A free-market think tank is asking the Securities and Exchange Commission for an investigation into possible bond fraud by local and municipal governments that claim they will be harmed by climate change.
The Competitive Enterprise Institute (CEI) says a number of municipalities, most of them in California, are suing oil and gas companies for future damages because of climate change, and in doing so are often explicit in their forecasts of predicted sea-level rise and monetary damages.
However, when those same cities sell bonds to investors, they're being far more generic in their claims of future catastrophe.
"In their suits against oil and gas companies, California's cities and counties claim that there are clear risks from manmade climate change," CEI's General Counsel Sam Kazman said in a statement. "But when it comes to selling their municipal bonds to the public, they say just the opposite. This is hypocritical double-talk, and it may well violate federal law against securities fraud."
CEI cites a lawsuit against oil and gas giants including BP, Chevron, and Exxon in which the City of San Francisco claims they are expecting short-term costs of $500 million, and long-term costs of $5 billion as a result of climate change.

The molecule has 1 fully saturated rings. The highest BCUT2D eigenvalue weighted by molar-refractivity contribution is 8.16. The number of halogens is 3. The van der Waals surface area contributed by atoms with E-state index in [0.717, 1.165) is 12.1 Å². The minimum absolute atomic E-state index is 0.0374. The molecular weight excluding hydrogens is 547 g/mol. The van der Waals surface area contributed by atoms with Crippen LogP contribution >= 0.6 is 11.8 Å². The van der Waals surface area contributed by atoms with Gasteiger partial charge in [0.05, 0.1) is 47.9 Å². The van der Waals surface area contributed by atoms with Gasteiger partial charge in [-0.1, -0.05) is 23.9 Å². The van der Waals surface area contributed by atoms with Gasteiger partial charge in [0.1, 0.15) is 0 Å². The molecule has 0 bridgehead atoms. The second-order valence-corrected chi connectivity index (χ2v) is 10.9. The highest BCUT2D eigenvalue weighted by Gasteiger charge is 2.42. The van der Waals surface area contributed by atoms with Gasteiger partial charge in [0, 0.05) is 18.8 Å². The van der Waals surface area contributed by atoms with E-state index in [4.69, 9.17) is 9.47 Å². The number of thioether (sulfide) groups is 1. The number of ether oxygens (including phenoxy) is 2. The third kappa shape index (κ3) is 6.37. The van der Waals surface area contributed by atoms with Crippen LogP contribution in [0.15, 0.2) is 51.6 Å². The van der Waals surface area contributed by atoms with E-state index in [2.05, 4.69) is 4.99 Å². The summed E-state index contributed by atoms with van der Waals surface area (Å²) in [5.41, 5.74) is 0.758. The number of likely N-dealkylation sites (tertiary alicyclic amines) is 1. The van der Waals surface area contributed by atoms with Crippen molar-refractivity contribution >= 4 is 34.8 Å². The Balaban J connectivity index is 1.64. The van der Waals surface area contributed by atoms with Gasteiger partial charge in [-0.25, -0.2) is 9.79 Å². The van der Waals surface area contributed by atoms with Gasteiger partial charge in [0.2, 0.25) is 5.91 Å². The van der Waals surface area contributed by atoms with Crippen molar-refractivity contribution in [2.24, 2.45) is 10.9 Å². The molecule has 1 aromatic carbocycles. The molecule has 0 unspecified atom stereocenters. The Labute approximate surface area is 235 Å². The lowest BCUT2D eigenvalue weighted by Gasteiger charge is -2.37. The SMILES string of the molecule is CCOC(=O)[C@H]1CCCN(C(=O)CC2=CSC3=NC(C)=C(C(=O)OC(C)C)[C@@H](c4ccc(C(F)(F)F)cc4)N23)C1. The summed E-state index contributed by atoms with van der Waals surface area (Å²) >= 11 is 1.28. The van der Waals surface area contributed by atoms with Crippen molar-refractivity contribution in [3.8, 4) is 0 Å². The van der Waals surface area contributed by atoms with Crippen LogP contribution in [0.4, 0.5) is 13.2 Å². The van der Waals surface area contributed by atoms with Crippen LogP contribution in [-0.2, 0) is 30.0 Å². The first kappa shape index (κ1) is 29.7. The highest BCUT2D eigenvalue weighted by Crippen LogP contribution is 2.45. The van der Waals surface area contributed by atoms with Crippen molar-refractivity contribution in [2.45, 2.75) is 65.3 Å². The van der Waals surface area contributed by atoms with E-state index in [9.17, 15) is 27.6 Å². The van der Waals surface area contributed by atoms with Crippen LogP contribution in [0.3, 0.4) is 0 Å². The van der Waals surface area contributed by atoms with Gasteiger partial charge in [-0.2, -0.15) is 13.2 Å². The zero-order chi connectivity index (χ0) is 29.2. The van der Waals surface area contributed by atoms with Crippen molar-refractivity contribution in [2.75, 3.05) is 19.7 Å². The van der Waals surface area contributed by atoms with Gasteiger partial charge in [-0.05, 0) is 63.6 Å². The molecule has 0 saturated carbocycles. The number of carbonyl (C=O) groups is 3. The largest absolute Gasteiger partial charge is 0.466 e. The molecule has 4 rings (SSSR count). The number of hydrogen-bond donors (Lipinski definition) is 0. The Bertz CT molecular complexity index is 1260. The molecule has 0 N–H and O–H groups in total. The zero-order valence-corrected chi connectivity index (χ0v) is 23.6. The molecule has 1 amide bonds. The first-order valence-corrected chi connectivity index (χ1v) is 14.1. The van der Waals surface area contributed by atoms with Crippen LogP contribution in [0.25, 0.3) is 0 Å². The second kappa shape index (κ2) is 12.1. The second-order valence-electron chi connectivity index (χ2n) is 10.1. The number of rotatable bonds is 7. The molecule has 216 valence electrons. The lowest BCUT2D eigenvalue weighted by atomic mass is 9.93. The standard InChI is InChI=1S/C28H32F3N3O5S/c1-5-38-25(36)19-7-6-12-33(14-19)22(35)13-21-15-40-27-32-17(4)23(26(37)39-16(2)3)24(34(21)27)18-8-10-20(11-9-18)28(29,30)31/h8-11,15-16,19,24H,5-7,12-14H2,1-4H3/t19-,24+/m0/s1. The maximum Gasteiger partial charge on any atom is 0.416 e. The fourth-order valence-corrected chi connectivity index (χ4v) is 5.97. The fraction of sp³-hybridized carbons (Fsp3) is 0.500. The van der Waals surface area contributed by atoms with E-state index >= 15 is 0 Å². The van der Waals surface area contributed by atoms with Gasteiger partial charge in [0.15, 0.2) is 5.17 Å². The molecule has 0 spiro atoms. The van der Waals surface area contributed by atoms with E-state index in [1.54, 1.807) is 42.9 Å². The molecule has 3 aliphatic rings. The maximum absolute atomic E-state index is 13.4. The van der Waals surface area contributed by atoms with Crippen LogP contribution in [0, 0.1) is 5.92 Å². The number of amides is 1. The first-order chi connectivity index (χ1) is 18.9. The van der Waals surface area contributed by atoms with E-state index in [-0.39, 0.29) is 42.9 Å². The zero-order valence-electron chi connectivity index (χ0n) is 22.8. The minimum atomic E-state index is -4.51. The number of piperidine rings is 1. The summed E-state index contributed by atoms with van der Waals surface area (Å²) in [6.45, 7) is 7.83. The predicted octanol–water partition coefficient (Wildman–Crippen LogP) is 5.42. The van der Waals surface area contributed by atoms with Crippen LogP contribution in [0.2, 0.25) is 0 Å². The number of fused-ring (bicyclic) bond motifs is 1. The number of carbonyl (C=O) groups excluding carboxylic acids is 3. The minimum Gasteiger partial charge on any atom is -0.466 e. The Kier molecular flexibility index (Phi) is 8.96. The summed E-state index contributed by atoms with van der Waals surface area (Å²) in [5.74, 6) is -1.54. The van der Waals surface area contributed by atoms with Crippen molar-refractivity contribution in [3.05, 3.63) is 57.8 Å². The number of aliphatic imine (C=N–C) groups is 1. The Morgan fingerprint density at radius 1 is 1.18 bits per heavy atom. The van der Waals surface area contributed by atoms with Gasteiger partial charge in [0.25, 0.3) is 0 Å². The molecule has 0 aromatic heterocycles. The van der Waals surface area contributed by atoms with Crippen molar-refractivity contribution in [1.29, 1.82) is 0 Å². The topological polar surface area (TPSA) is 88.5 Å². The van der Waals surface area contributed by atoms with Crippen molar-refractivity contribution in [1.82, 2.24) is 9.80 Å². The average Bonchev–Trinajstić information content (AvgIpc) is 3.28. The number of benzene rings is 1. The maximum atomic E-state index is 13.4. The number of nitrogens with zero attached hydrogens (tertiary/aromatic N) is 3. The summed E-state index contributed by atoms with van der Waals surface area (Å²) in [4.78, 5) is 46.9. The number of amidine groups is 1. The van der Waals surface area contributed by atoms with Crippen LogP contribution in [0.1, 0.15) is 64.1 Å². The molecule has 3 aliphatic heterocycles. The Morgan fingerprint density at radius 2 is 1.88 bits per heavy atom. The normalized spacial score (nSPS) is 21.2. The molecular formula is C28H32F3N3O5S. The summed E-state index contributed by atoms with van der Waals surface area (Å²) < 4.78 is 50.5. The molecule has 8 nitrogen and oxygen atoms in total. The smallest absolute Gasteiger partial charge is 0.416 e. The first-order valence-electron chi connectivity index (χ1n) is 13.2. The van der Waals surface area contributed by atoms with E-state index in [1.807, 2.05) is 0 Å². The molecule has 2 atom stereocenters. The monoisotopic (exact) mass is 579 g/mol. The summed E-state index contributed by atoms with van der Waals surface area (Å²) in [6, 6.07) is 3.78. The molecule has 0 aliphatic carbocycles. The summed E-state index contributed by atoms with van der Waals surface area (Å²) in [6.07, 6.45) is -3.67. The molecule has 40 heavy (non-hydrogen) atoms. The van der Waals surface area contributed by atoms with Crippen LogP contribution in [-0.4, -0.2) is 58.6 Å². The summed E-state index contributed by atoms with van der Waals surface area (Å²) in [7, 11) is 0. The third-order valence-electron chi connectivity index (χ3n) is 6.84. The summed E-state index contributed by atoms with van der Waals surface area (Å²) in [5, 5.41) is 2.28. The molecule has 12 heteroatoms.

San Francisco's attorneys argue that, "By 2050, for example, a '100-year flood' in San Francisco is expected to occur on average once every year, and by 2100 to occur 92 times per year—or almost twice per week."
The sea level increase caused by climate change "threatens the safety and lives of San Francisco residents," according to the suit.
However, in a bond offering from earlier this year the city stated, "The City is unable to predict whether sea-level rise or other impacts of climate change or flooding from a major storm will occur, when they may occur, and if any such events occur, whether they will have a material adverse effect on the business operations or financial condition of the City and the local economy."
Potential damages to the city could harm the city's ability to repay the bonds, which might affect a person's willingness to invest.
"Investors across the country have relied upon the statements by these municipalities in choosing to invest in their bonds. They deserve accurate information as to the potential risks of their investments," CEI wrote in a letter to the SEC's Public Finance Abuse Unit requesting an investigation.
CEI says other California governments have done the same, such as the City of Oakland, Imperial Beach, and Marin and San Mateo counties.
The Washington Free Beacon has requested comment from officials from San Francisco, and will add those comments when they are received.
Published under: California , Securities and Exchange Commission